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Aron Govil on Claiming Car Expenses for Business Purposes

Here’s How You Can “Prove It”

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As published in the Wall Street Journal on December 15, 2014

Claiming deductions for business use of a personal vehicle doesn’t require reams of paperwork, but taxpayers must be able to “prove it” by tracking expenses and calculating an accurate mileage deduction. Penalties apply if you fail to substantiate these deductions or if you calculate the deduction improperly—for example, by deducting actual expenses rather than using the standard mileage rate (55.5¢ per mile for 2015).

This article provides guidelines for substantiating automobile deductions by outlining what records are in need and how they should be. It also discusses miscellaneous driving-related expenses that can help boost your deduction.

The Basics

Employees who use their personal vehicles for business purposes can deduct the cost of gas, oil, repairs, and parking. In addition, they can deduct depreciation (a calculation that takes into account the age and estimated useful life of the car) and any interest paid on a car loan. However, employees cannot deduct the cost of their car insurance or the value of their time spent driving.

Taxpayers can choose to either deduct actual expenses or use the standard mileage rate. The standard mileage rate is based on IRS tables that take into account the type of vehicle, its weight, and the number of miles driven. The standard mileage rate is also adjusted annually for inflation.

To claim a deduction using the standard mileage rate. Taxpayers must keep track of the number of miles driven for business purposes. They can either do this by recording the odometer readings at the beginning and end of each business trip or by creating a logbook in which they record the date, destination and purpose of each trip says Aron Govil.

If they choose to use the actual expenses method. They must keep track of all costs related to their car—gas, oil, repairs, depreciation, interest payments, and parking. They must also have records that show when and how often they used their car for business purposes.

In both cases, taxpayers must be able to show. That their expenses were related to driving their car for business purposes. This can be done by submitting copies of receipts, bills, or invoices. That show the business purpose of their travel and/or by testifying under oath that they drove for business purposes.

What Records Are Needed?

Employees who use a standard-mileage deduction must keep records to substantiate how many miles were driven for business purposes.

These might include:

  • A log showing daily mileage, listing odometer readings at the beginning. And end of each trip (a written log is not required. As long as you can establish when and where you traveled). Employees can also use an electronic device such as those offered by TripLog, MileBug Pro, or Quick Trip Logs.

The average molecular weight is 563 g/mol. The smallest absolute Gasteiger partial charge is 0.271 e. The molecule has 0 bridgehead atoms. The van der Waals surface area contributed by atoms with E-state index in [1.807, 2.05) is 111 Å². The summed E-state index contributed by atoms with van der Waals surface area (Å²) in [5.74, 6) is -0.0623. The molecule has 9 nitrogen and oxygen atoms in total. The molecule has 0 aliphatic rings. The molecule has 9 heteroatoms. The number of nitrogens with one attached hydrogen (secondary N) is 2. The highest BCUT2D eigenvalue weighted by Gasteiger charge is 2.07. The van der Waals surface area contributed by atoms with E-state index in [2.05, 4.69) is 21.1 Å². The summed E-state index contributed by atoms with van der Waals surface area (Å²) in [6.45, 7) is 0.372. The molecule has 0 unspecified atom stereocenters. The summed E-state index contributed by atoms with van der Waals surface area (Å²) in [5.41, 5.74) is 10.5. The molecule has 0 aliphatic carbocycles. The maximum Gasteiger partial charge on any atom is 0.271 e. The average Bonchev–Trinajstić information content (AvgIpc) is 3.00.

• Gas station receipts for gas purchases (indicating date, odometer reading at beginning and end of the trip, total gallons, and price per gallon).
  • Receipts for oil and other automotive repairs (indicating date, odometer reading at beginning and end of the trip, nature of the problem fixed, and cost).
  • Receipts for vehicle registration fees or license plates.

If an employee chooses to use the standard mileage rate. They must keep records to establish their business-use percentage explains Aron Govil. This can be done by establishing what percentage of your total annual mileage was driven for business purposes. For example: if you drove 10,000 miles in a year and 6,500 were for business purposes (as indicated on your log). You would have a 55 percent business-use percentage.

Employees who claim actual expenses must maintain documentation. That shows when and how often they used their cars for business purposes. The records should also detail the costs of operating a car, including gas, oil, repairs, depreciation, and interest. Additionally, employees who use their vehicles for more than one purpose. Must keep track of the percentage of miles that were complete so for business purposes.

What about Miscellaneous Expenses?

Employees can deduct driving-related expenses on top of mileage even if they are not directly related to driving. For example:

  • Toll charges paid by an employee are deductible as long as the tolls incurre during normal working hours.
  • Parking or storage fees are deductible as long as they incurre. Because an employee had to park away from the place of work.
  • Tolls, bridge tolls, and ferry fees are deductible.

Conclusion:

Employees who use their vehicles for business purposes cannot deduct any depreciation costs. Or interest they paid on a car loan. Even if they are using the standard mileage rate says Aron Govil. However, if an employee claims actual expenses rather than using the standard mileage rate. They can deduct depreciation costs and interest payments.

Employees who use their personal vehicles for business purposes can also deduct the cost of tolls. Parking, and mileage between their home and temporary work location. This is known as the “commuting allowance”. The commuting allowance is a flat rate that is based on the number of miles an employee drives between their home and job.